Japan, China to engage in history disputes

Updated: 2007-03-20 21:43

TOKYO - Japanese and Chinese historians agreed on Tuesday to take up some of the thorniest disputes in joint studies of their war-torn history, including the Nanjing Massacre and Tokyo's Yasukuni shrine.

The historians, 10 from each side, reached the agreement after two days of talks in Tokyo, part of the two countries' efforts to improve ties often strained by disputes over the past.

"We want to avoid the studies ending up with both sides just expressing their views, so we agreed on the need to look into some common issues," said Shinichi Kitaoka, a professor at the University of Tokyo who heads the Japanese group.

He told a news conference that the two sides also agreed their studies would look into how history is viewed and taught in each country.

This year marks the 70th anniversary of the Nanjing Massacre and the Marco Polo Bridge incident that led to full-scale war between Japan and China.

Some Japanese historians say the 1937 massacre in Nanjing has been exaggerated, but China says the barbarity of the event is a fact and puts the death toll at 300,000. An Allied tribunal after World War Two estimated that around 142,000 were killed.

Sino-Japanese relations were icy for much of the past half-decade, largely because of former Prime Minister Junichiro Koizumi's annual visits to the Tokyo Yasukuni shrine to war dead, which is seen by Beijing as a symbol of Japan's past militarism as it also honours some convicted war criminals.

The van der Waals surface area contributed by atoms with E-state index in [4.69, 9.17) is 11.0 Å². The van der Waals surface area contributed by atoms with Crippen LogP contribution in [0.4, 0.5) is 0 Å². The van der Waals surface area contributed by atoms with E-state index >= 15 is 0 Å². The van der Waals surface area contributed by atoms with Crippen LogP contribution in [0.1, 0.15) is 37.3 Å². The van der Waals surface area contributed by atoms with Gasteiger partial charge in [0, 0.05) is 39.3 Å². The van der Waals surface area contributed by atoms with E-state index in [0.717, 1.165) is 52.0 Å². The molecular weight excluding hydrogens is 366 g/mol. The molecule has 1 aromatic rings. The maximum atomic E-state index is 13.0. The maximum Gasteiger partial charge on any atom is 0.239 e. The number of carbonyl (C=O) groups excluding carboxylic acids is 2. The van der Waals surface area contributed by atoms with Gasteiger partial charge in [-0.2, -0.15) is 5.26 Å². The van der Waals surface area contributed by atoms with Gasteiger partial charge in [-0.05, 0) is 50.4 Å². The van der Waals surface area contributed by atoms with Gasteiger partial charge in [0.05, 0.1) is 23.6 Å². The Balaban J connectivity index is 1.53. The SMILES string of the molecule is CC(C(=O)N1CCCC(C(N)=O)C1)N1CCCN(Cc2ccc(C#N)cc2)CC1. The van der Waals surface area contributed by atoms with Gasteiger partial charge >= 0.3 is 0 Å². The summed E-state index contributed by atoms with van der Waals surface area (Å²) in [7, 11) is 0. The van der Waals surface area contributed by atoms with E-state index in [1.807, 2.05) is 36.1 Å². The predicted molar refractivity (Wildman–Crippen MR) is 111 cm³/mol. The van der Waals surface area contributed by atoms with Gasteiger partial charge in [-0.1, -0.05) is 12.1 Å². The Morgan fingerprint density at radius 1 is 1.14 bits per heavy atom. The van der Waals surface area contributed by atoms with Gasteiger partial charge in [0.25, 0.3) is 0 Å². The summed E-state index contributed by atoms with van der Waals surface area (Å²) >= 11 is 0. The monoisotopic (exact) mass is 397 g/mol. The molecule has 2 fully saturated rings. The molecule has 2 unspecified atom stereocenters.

Koizumi's successor, Shinzo Abe, has tried to mend fences, visiting China in October just weeks after he took office and agreeing to the joint history study.

While Abe has more recently triggered a diplomatic furore with his remarks about wartime brothels run by the Japanese military, the issue was not among those the two sides agreed to specifically take up, Kitaoka said.

Abe said there is no proof that Japan's government or army forced women, mostly Asian, to serve Japanese soldiers in the brothels during World War Two.

With Chinese Premier Wen Jiabao set to visit Japan next month, Abe has sought to quell the uproar by repeating that a 1993 Japanese apology to the "comfort women" -- as they are known in Japan -- stood, and expressing sympathy for their suffering.

China has urged Japan to face up to its past, but has been restrained in its reaction to Abe's remarks.

The historians, who held their first meeting late last year, plan to meet twice a year and aim to come up with a report in June of 2008.

In addition to the contentious area of modern history, when Japan invaded and occupied parts of China from 1931 to 1945, the studies will also take up ancient and medieval history.

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